To make an oleo-saccharum, peel the zest of 12 lemons, getting as little pith as possible. Firmly muddle the peels in a sturdy bowl with 2 cups of light raw sugar. Cover and leave the mixture to sit in a warm place for about an hour. Muddle the mixture again, and it’s ready to use.
Mix oleo-sacchrum with 1 pint of freshly squeezed lemon juice. Stir and strain into an empty 750 ml bottle. Add water to fill any remaining space in the bottle, seal and refrigerate. To serve, fill a two-and-a-half gallon punch bowl with ice and pour in the bottled oleo-sacchrum. Add the bottles of cognac, bourbon, and Jamaican-style rum. Top off with three bottles of chilled brut champagne. Stir. Then smile.
A Slightly More Modern Twist: 1907 Chatham Artillery Punch from David Wondrich’s “Imbibe!”
1 gallon Catawba wine (or other sweet, fruity, preferably pink domestic wine)
1 quart St. Croix rum
4 cans sliced pineapples (or 2 chunked fresh pineapples)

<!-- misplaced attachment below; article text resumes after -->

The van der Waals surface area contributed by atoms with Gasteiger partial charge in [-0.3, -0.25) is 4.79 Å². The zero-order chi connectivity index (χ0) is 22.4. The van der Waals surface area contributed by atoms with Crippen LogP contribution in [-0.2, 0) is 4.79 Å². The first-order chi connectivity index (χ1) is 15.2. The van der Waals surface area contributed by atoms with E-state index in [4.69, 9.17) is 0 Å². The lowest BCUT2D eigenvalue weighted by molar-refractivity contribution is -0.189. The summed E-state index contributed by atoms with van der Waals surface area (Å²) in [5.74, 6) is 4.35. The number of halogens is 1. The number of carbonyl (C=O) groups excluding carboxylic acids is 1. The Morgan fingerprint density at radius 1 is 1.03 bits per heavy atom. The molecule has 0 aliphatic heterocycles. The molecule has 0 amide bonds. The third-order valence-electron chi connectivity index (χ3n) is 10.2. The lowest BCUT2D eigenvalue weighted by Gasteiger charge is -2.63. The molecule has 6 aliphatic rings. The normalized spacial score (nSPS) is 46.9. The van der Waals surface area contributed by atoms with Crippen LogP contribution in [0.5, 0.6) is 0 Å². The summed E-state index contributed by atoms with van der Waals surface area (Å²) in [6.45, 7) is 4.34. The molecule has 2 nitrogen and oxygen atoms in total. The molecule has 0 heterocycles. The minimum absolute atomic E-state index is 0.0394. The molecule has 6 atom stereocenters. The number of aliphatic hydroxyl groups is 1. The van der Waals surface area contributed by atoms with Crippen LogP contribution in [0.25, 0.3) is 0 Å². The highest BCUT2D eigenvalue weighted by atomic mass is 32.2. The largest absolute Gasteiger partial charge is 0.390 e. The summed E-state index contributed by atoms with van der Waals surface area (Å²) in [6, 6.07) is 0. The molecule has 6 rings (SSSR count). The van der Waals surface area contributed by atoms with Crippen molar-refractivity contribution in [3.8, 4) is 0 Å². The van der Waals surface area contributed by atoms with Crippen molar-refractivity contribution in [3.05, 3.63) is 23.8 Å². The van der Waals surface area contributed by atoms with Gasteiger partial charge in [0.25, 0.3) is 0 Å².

Juice of 30 lemons
3 oranges, cut into tiny pieces
1 bottle of maraschino cherries (or a quart of rye whiskey)
2 cups strong green tea
4 bottles of champagne (or other high quality sparkling wine)
Mix the juices of the lemons, pineapples, and the liquor from the cherries with the Catawba wine, St. Croix rum and tea, then sweeten to taste. This mixture is known as the stock, and improves with age.
Let rest for at least two days before serving. It should be cooled in a refrigerator or by placing a piece of ice in it. When you’re ready to serve, place a piece of ice in the punch bowl, then pour in the stock, leaving room for the champagne. As each bottle is poured into the bowl, oranges and pineapples sliced into small particles and cherries should be added in proportion to the amount used.
The Classic: Mint Julep
From Jared Schubert of The Monkey Wrench
2 oz bourbon (100 proof or above)
1/2 oz simple syrup
9 sprigs of mint
In a metal vessel, combine bourbon, simple syrup, and the leaves from two sprigs of mint. Press gently on the mixture with a muddler and fill the vessel with crushed ice. Stir it a bit until the liquid rises, then top with crushed ice to form a small mound. Garnish with the remaining mint bundles.